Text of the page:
Review from: C South, Edinburgh Festival Fringe; 2nd August 2019
I did not know what to expect from a Hong Kong-based circus dance theatre show. So why did I feel surprised by what I did see? As I walked up to the venue, a man appeared from behind a tall hedge, launched high into the air, rehearsing, face covered in colourful warpaint that reminded me of some sort of classical Eastern theatre mask (that, again, I know nothing about). Once in the theatre, this man multiplied into six; six uniformed, facepainted men in black training clothes, jogging around the space.
From this introduction, the highly proficient, tightly synchronized martial arts-based choreography of flipping and tricking did not surprise me. For some reason, the satirical humour and parody of machismo and meaning-making did. Although none of the cast speak, pre-recorded text is supplied at intervals from an interview with kung-fu philosopher Bruce Lee. Lee’s voice instructs the men onstage towards expression and individual style. They take his words as training exercises. It’s like the process of trying to move from classical physical training into contemporary, expressive performance brought to life. At one point, the Western interviewer’s voice interjects on the voice-over: ‘Like a ballet dancer? Ha!’
Perhaps the bright yellow trainers should have given the humour away from the off. In any case, I couldn’t help thinking that if Barely Methodical Troupe were from Hong Kong, this might be the entertaining, acrobatically skilled work they’d be making.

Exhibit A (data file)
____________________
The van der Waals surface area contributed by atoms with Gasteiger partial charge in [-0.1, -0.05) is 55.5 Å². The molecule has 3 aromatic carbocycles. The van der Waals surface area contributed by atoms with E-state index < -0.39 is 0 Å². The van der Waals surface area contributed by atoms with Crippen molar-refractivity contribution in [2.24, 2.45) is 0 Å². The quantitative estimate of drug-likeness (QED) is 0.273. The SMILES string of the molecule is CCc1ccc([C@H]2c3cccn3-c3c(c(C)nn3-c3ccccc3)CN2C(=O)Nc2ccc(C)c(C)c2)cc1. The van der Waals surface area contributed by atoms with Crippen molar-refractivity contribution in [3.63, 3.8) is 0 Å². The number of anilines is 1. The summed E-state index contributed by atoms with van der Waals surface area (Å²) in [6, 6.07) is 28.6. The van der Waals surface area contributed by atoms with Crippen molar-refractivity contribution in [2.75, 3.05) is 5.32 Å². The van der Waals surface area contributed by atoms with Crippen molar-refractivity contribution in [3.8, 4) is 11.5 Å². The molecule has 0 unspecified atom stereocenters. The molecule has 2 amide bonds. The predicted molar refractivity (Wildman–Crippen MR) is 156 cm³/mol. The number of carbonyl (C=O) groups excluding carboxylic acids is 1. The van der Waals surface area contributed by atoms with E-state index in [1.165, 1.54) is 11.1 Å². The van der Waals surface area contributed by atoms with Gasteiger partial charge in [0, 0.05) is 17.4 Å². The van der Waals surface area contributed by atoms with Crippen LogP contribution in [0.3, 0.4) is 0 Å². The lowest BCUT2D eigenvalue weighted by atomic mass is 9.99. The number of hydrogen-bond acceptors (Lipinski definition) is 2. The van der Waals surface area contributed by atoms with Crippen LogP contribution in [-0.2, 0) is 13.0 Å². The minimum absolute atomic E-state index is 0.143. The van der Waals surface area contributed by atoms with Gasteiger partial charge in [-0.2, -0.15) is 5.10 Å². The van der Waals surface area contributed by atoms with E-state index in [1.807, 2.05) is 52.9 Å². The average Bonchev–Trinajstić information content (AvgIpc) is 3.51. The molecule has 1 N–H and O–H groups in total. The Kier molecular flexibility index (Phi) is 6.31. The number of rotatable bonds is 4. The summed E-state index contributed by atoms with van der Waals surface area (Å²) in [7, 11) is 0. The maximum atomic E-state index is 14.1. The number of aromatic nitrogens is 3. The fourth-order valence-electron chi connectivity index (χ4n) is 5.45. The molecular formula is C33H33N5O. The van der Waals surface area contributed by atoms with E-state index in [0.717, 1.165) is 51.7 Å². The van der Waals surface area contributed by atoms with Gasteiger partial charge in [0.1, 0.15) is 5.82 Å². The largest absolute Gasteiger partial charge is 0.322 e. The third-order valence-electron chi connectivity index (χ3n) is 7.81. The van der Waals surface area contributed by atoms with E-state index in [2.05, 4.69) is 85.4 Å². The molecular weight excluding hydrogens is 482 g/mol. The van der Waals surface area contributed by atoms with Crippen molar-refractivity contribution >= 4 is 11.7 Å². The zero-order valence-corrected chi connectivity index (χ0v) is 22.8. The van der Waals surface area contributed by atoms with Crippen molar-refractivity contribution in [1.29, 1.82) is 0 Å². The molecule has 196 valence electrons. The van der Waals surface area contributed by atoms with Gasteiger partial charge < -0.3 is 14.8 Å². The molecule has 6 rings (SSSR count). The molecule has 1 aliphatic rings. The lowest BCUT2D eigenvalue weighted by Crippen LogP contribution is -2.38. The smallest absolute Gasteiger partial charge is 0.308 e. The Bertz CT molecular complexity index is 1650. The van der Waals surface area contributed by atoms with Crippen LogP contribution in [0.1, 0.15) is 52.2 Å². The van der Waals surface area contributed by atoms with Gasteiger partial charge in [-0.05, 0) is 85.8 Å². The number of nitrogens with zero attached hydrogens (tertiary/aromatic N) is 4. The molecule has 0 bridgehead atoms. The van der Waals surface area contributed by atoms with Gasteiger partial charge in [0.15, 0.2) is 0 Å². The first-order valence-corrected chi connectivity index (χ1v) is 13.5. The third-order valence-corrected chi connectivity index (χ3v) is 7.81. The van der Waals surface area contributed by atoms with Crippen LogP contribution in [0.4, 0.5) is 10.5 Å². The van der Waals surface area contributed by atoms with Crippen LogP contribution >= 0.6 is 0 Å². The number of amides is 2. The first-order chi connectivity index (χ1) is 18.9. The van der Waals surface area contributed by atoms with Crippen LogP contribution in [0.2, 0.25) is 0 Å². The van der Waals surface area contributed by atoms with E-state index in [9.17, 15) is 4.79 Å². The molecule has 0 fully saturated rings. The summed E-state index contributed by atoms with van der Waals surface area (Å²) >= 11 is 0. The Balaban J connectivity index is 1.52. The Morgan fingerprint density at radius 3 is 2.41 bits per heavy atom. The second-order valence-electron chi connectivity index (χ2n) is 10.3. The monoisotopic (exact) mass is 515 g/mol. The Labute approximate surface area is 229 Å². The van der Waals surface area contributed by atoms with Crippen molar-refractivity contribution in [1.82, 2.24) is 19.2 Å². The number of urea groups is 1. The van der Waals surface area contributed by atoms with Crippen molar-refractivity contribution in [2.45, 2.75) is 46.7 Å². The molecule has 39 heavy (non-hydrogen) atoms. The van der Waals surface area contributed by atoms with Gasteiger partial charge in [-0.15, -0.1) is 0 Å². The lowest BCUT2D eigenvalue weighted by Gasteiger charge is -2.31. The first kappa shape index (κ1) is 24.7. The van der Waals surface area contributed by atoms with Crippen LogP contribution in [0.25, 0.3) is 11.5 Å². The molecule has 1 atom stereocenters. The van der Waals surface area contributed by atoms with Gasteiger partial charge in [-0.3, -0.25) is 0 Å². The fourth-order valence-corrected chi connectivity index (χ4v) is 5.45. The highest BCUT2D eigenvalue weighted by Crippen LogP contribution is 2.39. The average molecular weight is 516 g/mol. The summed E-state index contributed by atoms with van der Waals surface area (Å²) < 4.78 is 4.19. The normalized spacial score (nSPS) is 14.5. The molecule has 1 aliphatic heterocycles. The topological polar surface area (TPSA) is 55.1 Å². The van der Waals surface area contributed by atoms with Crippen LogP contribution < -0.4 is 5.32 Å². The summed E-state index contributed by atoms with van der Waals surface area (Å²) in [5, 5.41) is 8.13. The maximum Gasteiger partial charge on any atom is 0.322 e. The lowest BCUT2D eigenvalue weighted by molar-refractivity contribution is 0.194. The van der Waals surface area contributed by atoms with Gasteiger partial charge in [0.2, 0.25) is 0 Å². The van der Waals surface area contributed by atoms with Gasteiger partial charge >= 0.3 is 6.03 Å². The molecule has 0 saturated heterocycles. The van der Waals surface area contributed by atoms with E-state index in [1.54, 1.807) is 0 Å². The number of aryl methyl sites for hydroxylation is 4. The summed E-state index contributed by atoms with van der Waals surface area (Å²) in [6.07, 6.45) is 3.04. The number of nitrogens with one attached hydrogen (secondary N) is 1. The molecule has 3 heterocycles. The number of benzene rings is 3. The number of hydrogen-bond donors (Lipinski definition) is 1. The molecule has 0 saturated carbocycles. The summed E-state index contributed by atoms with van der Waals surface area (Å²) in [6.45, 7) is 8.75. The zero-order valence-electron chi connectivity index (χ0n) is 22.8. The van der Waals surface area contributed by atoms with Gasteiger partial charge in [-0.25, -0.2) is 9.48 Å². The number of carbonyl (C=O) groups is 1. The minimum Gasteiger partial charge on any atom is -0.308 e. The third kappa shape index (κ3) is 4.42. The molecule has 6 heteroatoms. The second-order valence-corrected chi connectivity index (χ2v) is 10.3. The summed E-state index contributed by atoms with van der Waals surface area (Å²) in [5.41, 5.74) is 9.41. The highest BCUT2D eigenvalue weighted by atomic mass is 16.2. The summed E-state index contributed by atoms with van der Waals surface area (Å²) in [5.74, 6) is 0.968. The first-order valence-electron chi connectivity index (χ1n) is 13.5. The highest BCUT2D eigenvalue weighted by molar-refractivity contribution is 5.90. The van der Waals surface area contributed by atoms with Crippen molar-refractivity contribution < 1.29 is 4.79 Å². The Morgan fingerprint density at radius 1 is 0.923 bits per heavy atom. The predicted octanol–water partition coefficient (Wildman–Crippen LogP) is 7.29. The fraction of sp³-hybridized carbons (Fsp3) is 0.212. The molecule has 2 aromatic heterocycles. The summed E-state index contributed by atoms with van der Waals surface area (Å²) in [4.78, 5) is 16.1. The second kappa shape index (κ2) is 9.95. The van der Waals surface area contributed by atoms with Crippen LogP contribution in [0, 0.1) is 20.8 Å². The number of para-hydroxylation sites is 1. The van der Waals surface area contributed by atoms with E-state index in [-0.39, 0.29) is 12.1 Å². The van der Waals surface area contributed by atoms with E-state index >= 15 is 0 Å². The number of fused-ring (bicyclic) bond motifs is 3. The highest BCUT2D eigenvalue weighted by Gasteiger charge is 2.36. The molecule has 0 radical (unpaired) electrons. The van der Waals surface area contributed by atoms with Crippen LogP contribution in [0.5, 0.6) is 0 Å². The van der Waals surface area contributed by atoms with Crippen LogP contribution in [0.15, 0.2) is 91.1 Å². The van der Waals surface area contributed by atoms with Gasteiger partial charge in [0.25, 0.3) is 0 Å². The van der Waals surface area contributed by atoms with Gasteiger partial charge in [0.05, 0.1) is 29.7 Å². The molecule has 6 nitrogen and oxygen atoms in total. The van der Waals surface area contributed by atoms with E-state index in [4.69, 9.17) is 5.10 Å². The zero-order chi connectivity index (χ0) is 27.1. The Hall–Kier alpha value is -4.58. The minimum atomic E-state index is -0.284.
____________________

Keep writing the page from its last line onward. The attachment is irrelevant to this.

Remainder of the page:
Loud music has me tapping and bouncing along – Uptown Funk, the Pulp Fiction theme tune, a neo-classical string concerto. The rhythms of TS Crew’s bounding, twisting, spinning bodies are timed to perfection with the music, whether boy-band synchronised or splitting into physical polyphony.
The painted battle faces become a comic device in Hugh Cho‘s choreography. It’s rare to see this sort of wordless acrobatic fusion done to overall comedic effect (although this may be more common in contemporary dance). There’s banquine, toss-the-bloke, and leaping tricking twists. One highlight for me is a variant of the walk-across where the top mounter steps on a path made of the folded, hyper-macho arms of his collaborators.
The beauty of bodies in motion switches up a gear before the end, however, and Along becomes something of a double bill. The political situation in Hong Kong right now is dire. Violence is erupting from the authorities over peaceful protests at the deliberate erosion of their legally inscribed citizen rights. As the situation is brought to our stark attention in a powerful video presentation, and yellow trainers are replaced with yellow safety helmets and gas-masks, I worry, for the first time in my life, that my written words could bring more than emotional harm to the artists I’m discussing. But they are here to make sure their political situation is communicated, and people need to take notice.
I’ll leave the final words to the small child behind me, clarifying the final images after the applause. ‘They don’t want to get shot in the face’.